Synopses & Reviews
Löwenheim's theorem reflects a critical point in the history of mathematical logic, for it marks the birth of model theory--that is, the part of logic that concerns the relationship between formal theories and their models. However, while the original proofs of other, comparably significant theorems are well understood, this is not the case with Löwenheim's theorem. For example, the very result that scholars attribute to Löwenheim today is not the one that Skolem--a logician raised in the algebraic tradition, like Löwenheim--appears to have attributed to him. In The Birth of Model Theory, Calixto Badesa provides both the first sustained, book-length analysis of Löwenheim's proof and a detailed description of the theoretical framework--and, in particular, of the algebraic tradition--that made the theorem possible.
Badesa's three main conclusions amount to a completely new interpretation of the proof, one that sharply contradicts the core of modern scholarship on the topic. First, Löwenheim did not use an infinitary language to prove his theorem; second, the functional interpretation of Löwenheim's normal form is anachronistic, and inappropriate for reconstructing the proof; and third, Löwenheim did not aim to prove the theorem's weakest version but the stronger version Skolem attributed to him. This book will be of considerable interest to historians of logic, logicians, philosophers of logic, and philosophers of mathematics.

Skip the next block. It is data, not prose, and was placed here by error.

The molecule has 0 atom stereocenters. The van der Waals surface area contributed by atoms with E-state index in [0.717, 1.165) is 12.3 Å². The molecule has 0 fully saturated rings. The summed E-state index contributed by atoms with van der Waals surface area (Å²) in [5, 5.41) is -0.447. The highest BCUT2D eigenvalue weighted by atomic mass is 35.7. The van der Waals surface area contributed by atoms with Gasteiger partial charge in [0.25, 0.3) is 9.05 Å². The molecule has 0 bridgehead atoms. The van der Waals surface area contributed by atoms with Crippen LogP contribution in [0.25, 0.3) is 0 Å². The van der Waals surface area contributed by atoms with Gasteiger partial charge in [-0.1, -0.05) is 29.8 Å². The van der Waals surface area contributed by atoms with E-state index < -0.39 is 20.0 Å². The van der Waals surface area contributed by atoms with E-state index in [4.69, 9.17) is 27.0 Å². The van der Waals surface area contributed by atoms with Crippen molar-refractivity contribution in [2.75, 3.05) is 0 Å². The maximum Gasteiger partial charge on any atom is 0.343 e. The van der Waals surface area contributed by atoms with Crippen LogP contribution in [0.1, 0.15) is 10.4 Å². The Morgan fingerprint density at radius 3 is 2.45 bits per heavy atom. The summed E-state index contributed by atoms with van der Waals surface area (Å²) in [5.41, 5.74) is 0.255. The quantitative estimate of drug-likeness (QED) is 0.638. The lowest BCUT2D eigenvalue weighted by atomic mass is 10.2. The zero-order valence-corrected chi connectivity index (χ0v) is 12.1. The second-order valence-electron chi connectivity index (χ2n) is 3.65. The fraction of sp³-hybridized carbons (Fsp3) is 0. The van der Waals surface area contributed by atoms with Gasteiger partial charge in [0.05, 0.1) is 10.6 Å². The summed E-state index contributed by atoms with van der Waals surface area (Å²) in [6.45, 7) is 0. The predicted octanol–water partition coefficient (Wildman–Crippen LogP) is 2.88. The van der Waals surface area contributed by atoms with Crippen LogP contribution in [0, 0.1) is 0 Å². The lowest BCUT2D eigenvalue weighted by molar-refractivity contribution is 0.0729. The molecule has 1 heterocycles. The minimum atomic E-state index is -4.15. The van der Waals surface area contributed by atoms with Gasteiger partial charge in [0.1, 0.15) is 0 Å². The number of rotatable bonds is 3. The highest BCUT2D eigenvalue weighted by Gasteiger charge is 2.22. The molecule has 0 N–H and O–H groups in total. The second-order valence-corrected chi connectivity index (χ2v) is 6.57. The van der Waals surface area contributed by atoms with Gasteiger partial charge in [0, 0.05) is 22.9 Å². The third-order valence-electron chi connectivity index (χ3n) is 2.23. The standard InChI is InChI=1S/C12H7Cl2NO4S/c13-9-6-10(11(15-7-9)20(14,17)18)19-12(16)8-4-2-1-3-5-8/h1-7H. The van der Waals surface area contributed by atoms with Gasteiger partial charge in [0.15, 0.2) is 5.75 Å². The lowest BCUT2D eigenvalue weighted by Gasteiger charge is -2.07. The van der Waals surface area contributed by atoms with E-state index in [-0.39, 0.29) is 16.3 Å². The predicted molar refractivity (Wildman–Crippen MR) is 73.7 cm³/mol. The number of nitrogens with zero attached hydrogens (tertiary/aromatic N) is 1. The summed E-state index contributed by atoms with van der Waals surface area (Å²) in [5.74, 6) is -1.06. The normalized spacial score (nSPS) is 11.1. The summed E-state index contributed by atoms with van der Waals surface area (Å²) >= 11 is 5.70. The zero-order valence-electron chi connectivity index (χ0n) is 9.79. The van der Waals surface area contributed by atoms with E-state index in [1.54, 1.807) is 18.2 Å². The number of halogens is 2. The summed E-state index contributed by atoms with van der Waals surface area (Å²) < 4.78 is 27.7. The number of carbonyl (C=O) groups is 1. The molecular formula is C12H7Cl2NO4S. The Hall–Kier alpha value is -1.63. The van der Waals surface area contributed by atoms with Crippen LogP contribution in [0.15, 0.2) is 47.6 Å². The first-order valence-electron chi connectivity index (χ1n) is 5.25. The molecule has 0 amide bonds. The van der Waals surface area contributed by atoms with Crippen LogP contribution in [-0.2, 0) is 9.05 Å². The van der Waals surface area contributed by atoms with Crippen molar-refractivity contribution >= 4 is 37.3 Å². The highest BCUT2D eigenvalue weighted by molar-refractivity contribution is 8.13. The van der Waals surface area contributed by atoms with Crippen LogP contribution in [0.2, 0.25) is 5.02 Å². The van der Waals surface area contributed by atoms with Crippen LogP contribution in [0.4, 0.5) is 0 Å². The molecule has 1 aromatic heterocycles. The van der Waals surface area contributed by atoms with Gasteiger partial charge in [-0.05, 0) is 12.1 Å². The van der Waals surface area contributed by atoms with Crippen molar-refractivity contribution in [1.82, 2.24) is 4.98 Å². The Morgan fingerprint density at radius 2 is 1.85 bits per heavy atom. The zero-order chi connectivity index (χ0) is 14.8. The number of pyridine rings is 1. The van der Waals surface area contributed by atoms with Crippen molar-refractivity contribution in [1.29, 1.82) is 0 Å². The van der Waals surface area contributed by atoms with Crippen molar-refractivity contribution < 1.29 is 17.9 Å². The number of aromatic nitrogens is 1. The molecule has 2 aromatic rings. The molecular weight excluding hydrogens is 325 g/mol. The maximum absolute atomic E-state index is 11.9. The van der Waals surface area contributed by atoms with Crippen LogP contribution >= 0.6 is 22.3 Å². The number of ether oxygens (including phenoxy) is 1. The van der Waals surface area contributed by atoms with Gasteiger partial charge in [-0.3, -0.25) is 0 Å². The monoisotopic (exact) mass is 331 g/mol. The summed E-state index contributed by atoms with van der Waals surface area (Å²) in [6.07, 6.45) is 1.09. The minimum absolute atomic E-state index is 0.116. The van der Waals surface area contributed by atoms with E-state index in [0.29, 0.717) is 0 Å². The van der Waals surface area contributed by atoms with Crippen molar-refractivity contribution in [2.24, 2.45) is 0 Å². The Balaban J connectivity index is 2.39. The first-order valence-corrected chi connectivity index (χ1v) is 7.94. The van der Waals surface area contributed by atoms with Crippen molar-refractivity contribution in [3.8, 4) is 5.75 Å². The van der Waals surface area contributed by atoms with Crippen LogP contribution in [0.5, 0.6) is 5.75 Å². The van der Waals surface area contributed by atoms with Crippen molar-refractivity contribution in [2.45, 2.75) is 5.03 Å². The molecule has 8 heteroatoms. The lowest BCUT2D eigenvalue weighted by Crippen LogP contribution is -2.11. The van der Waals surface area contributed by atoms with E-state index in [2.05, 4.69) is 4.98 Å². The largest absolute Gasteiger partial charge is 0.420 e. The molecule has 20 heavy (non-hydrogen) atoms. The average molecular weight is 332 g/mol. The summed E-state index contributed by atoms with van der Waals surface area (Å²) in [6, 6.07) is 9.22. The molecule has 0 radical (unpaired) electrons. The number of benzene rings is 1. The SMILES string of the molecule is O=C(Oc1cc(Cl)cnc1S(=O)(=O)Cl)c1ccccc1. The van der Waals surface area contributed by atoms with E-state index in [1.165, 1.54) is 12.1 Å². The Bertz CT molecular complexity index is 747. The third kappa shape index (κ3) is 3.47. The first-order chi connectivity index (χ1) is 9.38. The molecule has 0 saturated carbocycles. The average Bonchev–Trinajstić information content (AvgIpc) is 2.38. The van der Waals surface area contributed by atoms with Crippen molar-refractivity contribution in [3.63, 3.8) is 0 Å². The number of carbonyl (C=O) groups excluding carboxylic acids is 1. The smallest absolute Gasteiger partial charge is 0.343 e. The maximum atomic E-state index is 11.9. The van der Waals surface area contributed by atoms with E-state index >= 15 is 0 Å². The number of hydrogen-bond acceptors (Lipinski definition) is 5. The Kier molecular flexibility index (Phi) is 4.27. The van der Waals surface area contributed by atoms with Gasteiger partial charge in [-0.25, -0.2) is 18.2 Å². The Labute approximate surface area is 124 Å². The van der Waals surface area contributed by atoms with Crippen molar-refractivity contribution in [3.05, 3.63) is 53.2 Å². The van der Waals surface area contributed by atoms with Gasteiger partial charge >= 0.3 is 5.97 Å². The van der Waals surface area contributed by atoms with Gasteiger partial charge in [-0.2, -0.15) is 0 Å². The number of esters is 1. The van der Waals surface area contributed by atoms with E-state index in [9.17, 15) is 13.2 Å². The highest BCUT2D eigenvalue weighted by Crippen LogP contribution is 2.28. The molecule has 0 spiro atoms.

Synopsis
Löwenheim's theorem reflects a critical point in the history of mathematical logic, for it marks the birth of model theory--that is, the part of logic that concerns the relationship between formal theories and their models. However, while the original proofs of other, comparably significant theorems are well understood, this is not the case with Löwenheim's theorem. For example, the very result that scholars attribute to Löwenheim today is not the one that Skolem--a logician raised in the algebraic tradition, like Löwenheim--appears to have attributed to him. In
The Birth of Model Theory, Calixto Badesa provides both the first sustained, book-length analysis of Löwenheim's proof and a detailed description of the theoretical framework--and, in particular, of the algebraic tradition--that made the theorem possible.
Badesa's three main conclusions amount to a completely new interpretation of the proof, one that sharply contradicts the core of modern scholarship on the topic. First, Löwenheim did not use an infinitary language to prove his theorem; second, the functional interpretation of Löwenheim's normal form is anachronistic, and inappropriate for reconstructing the proof; and third, Löwenheim did not aim to prove the theorem's weakest version but the stronger version Skolem attributed to him. This book will be of considerable interest to historians of logic, logicians, philosophers of logic, and philosophers of mathematics.
Synopsis